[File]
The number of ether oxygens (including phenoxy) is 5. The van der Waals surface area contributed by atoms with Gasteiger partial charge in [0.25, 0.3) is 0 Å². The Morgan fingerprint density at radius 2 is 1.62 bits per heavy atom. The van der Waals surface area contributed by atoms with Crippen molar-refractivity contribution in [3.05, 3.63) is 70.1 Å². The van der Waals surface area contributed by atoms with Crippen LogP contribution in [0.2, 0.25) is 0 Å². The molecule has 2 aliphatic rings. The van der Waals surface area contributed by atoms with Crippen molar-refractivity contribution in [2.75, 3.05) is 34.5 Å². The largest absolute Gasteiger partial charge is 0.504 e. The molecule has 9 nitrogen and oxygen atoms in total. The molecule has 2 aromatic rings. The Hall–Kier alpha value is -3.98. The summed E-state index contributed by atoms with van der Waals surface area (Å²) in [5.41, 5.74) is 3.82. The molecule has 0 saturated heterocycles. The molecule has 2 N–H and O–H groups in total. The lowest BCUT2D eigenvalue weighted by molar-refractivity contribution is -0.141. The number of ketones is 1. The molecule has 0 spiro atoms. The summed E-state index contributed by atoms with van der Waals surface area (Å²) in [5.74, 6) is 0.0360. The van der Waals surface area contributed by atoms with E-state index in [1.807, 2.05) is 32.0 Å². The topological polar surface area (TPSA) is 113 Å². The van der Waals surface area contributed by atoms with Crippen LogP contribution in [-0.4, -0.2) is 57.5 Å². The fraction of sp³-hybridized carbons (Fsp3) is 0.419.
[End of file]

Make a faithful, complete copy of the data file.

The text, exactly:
The number of ether oxygens (including phenoxy) is 5. The van der Waals surface area contributed by atoms with Gasteiger partial charge in [0.25, 0.3) is 0 Å². The Morgan fingerprint density at radius 2 is 1.62 bits per heavy atom. The van der Waals surface area contributed by atoms with Crippen molar-refractivity contribution in [3.05, 3.63) is 70.1 Å². The van der Waals surface area contributed by atoms with Crippen LogP contribution in [0.2, 0.25) is 0 Å². The molecule has 2 aliphatic rings. The van der Waals surface area contributed by atoms with Crippen molar-refractivity contribution in [2.75, 3.05) is 34.5 Å². The largest absolute Gasteiger partial charge is 0.504 e. The molecule has 9 nitrogen and oxygen atoms in total. The molecule has 2 aromatic rings. The Hall–Kier alpha value is -3.98. The summed E-state index contributed by atoms with van der Waals surface area (Å²) in [5.41, 5.74) is 3.82. The molecule has 0 saturated heterocycles. The molecule has 2 N–H and O–H groups in total. The lowest BCUT2D eigenvalue weighted by molar-refractivity contribution is -0.141. The number of ketones is 1. The molecule has 0 spiro atoms. The summed E-state index contributed by atoms with van der Waals surface area (Å²) in [5.74, 6) is 0.0360. The van der Waals surface area contributed by atoms with E-state index in [1.807, 2.05) is 32.0 Å². The topological polar surface area (TPSA) is 113 Å². The van der Waals surface area contributed by atoms with Crippen LogP contribution in [-0.4, -0.2) is 57.5 Å². The fraction of sp³-hybridized carbons (Fsp3) is 0.419.